The expectation of a country house hotel is log fires and sumptuous sofas to sink into with a dram after a bracing walk in the hills or a long drive. Guests staying at the Torridon can certainly expect some of that – but don't expect to see tartan everywhere.

So, is she happy with this the results of this makeover? The answer is a resounding yes, given all the decisions are down to her. "If I'm not happy, I can't blame anyone," she laughs.

Twelve bathrooms have also been refurbished in the most recent tranche of work, which Rose-Bristow admits has been "challenging" for many reasons. "We're fortunate in that we have a good relationship with local tradespeople, although bear in mind that ‘local' here means Inverness, which is 60 miles away, so everyone travels a fair distance to get here," she points out.

"The pandemic had a knock-on effect in that things were late in arriving and there were occasional delays and sometimes we've had to deal with bad weather, but on the whole it went well as we'd planned carefully and had all the dates in the diary."

Are there any particular themes? "Ten years ago, I tended to go with what was on-trend, but now I'm keen to create classic designs that stand the test of time, with interiors that have longevity, prints that provoke a conversation and get our guests asking questions – that's what inspires me," says Rose-Bristow.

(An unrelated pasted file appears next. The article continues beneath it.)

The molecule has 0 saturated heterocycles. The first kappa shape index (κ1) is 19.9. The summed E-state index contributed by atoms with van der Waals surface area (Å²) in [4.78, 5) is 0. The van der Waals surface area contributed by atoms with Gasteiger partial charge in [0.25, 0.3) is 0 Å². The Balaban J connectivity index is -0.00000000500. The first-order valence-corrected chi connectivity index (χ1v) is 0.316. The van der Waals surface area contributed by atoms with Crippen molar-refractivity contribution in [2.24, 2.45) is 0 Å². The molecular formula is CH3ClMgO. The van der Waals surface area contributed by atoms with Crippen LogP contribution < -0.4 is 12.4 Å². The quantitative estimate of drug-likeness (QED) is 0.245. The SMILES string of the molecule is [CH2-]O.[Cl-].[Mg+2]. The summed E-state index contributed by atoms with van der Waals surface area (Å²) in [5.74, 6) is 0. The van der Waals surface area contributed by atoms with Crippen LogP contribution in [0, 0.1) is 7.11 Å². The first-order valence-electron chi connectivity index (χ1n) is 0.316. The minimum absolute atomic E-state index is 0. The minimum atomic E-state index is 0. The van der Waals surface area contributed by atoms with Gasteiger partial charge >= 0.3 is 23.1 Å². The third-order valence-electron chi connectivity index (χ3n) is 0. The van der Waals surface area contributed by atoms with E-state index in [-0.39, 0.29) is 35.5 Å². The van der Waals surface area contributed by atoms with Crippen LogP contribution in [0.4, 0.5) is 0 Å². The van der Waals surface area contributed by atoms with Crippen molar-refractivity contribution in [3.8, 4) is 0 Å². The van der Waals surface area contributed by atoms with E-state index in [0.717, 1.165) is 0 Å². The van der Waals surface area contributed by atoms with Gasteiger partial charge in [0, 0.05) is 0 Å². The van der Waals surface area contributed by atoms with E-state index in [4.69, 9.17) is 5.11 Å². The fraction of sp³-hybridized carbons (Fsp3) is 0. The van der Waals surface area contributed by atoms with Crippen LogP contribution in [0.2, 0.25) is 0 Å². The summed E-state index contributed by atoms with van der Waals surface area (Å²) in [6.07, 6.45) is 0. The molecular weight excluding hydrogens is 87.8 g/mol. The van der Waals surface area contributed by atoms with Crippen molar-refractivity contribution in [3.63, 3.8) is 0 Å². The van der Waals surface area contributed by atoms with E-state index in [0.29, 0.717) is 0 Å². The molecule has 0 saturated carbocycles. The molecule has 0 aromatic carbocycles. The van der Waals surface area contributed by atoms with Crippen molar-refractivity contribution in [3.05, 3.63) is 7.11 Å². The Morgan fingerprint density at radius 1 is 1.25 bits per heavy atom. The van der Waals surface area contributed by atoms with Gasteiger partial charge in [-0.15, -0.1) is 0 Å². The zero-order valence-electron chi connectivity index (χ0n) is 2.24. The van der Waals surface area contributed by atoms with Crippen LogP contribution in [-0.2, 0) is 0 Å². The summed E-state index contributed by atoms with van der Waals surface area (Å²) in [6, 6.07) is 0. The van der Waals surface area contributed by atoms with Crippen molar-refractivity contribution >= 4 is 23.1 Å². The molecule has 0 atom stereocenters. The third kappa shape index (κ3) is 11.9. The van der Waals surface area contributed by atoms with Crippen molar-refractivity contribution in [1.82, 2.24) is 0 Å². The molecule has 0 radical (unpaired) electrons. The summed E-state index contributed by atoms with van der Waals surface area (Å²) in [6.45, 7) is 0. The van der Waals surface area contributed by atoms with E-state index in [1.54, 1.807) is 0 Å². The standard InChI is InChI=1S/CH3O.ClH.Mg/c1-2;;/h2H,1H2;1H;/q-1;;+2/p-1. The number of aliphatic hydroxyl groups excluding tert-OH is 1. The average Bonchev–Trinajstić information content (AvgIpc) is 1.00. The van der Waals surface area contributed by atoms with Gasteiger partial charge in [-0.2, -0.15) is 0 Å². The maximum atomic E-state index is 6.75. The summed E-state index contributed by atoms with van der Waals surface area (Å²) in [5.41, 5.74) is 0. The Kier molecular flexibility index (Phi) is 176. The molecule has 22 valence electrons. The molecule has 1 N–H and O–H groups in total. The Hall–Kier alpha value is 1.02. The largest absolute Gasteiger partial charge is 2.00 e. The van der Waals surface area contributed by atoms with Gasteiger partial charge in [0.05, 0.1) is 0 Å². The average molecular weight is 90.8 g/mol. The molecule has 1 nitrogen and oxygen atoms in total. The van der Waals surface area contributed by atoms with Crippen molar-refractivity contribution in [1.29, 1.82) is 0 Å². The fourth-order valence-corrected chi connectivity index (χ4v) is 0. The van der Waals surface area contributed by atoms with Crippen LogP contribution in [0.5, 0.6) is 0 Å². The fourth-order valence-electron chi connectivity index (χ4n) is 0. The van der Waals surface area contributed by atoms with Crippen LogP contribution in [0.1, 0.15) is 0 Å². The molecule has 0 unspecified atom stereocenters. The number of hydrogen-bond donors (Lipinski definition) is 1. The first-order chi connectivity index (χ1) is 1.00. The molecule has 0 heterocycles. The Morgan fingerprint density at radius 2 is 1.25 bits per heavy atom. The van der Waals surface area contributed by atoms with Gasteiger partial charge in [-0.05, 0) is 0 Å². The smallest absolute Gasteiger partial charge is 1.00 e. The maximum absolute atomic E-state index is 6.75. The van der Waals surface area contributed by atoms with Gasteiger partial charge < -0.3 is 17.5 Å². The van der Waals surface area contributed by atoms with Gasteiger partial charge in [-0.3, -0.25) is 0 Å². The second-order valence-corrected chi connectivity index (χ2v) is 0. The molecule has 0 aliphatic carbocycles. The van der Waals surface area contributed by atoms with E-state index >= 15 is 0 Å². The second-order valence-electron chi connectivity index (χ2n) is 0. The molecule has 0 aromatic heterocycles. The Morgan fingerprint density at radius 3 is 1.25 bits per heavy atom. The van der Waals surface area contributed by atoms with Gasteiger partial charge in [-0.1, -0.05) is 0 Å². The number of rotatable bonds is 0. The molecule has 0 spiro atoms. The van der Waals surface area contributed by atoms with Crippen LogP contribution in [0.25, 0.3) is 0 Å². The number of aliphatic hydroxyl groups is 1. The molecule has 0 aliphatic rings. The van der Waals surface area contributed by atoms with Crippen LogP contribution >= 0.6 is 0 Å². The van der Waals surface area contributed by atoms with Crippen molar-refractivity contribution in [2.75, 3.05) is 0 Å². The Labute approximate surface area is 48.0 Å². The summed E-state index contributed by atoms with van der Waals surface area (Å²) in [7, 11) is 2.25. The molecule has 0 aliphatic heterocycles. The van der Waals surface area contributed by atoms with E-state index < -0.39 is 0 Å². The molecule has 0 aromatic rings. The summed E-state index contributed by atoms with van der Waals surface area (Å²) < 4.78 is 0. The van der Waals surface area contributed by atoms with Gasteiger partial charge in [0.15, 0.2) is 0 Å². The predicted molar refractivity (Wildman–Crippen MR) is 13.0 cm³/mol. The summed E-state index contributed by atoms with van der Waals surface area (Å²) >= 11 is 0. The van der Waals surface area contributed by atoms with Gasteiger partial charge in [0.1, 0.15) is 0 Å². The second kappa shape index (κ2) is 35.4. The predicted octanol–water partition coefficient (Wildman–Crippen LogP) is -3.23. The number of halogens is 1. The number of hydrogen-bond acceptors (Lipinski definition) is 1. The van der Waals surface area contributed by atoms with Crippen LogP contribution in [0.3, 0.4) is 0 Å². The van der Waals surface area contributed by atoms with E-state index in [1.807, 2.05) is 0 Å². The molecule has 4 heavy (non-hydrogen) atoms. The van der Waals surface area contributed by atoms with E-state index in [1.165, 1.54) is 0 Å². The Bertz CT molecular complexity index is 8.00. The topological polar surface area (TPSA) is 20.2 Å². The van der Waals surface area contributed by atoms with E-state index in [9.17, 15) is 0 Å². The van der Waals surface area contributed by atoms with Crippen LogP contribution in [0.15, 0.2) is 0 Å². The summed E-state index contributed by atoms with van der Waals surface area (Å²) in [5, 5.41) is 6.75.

"I'm often asked where I get my inspiration from and the truth is it comes from everywhere: a magazine, Instagram, I might spot a piece of fabric I absolutely fall in love with or a picture will catch my eye in an antique or vintage shop in Beauly. It doesn't have to be expensive but if I like it and can imagine where it could go and how it might look, that's what inspires me."

Clearly, the location of the Torridon plays a part. "There would be something wrong with me if I wasn't inspired by our surroundings, so I always give a nod to what we can see when we look out of our windows. But, at the same time, we want to make the rooms contrast with what is outside."

Ultimately, though, it's all about comfort and practicality, she adds. "Our rooms have to have the wow factor but guests have to be able to relax. The room has to be functional and everything in it has to work for that particular space." That means Egyptian cotton sheets and duck down feather duvets as standard along with Cowshed toiletries and, of course, WiFi.

"When someone complains, you can guarantee it's about the WiFi – it's always about the WiFi," she laughs. "But that's important to people, they might need to work, they need to keep in touch. Then again, we are in the middle of nowhere, so it might be difficult to get a signal and it is an old building."